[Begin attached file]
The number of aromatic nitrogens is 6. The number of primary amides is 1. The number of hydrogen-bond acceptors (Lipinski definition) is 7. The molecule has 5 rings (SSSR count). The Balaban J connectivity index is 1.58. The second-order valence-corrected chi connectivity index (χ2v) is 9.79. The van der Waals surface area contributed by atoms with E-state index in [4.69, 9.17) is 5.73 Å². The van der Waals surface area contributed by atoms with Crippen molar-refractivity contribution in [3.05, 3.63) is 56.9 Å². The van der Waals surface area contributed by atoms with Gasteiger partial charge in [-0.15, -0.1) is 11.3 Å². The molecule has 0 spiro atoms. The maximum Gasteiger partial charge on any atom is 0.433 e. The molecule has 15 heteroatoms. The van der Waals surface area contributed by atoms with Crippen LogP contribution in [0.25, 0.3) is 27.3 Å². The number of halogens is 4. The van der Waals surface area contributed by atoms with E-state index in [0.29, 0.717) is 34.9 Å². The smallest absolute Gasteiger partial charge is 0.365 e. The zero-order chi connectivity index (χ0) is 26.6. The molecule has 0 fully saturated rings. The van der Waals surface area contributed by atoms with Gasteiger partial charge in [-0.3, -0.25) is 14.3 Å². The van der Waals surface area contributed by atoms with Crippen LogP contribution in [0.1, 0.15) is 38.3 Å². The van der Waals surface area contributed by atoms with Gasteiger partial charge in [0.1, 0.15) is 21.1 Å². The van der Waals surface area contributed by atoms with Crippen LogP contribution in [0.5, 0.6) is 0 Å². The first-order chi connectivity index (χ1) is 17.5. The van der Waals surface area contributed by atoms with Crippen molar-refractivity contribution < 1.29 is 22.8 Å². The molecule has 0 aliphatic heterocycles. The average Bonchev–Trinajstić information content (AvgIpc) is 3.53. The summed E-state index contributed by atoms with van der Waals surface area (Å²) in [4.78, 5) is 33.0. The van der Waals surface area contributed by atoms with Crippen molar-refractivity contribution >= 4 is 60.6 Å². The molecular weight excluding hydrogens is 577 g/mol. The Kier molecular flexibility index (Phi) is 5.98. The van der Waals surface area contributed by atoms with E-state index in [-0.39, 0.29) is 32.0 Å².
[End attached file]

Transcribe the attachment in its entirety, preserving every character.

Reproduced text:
The number of aromatic nitrogens is 6. The number of primary amides is 1. The number of hydrogen-bond acceptors (Lipinski definition) is 7. The molecule has 5 rings (SSSR count). The Balaban J connectivity index is 1.58. The second-order valence-corrected chi connectivity index (χ2v) is 9.79. The van der Waals surface area contributed by atoms with E-state index in [4.69, 9.17) is 5.73 Å². The van der Waals surface area contributed by atoms with Crippen molar-refractivity contribution in [3.05, 3.63) is 56.9 Å². The van der Waals surface area contributed by atoms with Gasteiger partial charge in [-0.15, -0.1) is 11.3 Å². The molecule has 0 spiro atoms. The maximum Gasteiger partial charge on any atom is 0.433 e. The molecule has 15 heteroatoms. The van der Waals surface area contributed by atoms with Crippen LogP contribution in [0.25, 0.3) is 27.3 Å². The number of halogens is 4. The van der Waals surface area contributed by atoms with E-state index in [0.29, 0.717) is 34.9 Å². The smallest absolute Gasteiger partial charge is 0.365 e. The zero-order chi connectivity index (χ0) is 26.6. The molecule has 0 fully saturated rings. The van der Waals surface area contributed by atoms with Gasteiger partial charge in [-0.3, -0.25) is 14.3 Å². The van der Waals surface area contributed by atoms with Crippen LogP contribution in [0.1, 0.15) is 38.3 Å². The van der Waals surface area contributed by atoms with Gasteiger partial charge in [0.1, 0.15) is 21.1 Å². The van der Waals surface area contributed by atoms with Crippen LogP contribution in [0.5, 0.6) is 0 Å². The first-order chi connectivity index (χ1) is 17.5. The van der Waals surface area contributed by atoms with Crippen molar-refractivity contribution < 1.29 is 22.8 Å². The molecule has 0 aliphatic heterocycles. The average Bonchev–Trinajstić information content (AvgIpc) is 3.53. The summed E-state index contributed by atoms with van der Waals surface area (Å²) in [4.78, 5) is 33.0. The van der Waals surface area contributed by atoms with Crippen molar-refractivity contribution >= 4 is 60.6 Å². The molecular weight excluding hydrogens is 577 g/mol. The Kier molecular flexibility index (Phi) is 5.98. The van der Waals surface area contributed by atoms with E-state index in [-0.39, 0.29) is 32.0 Å².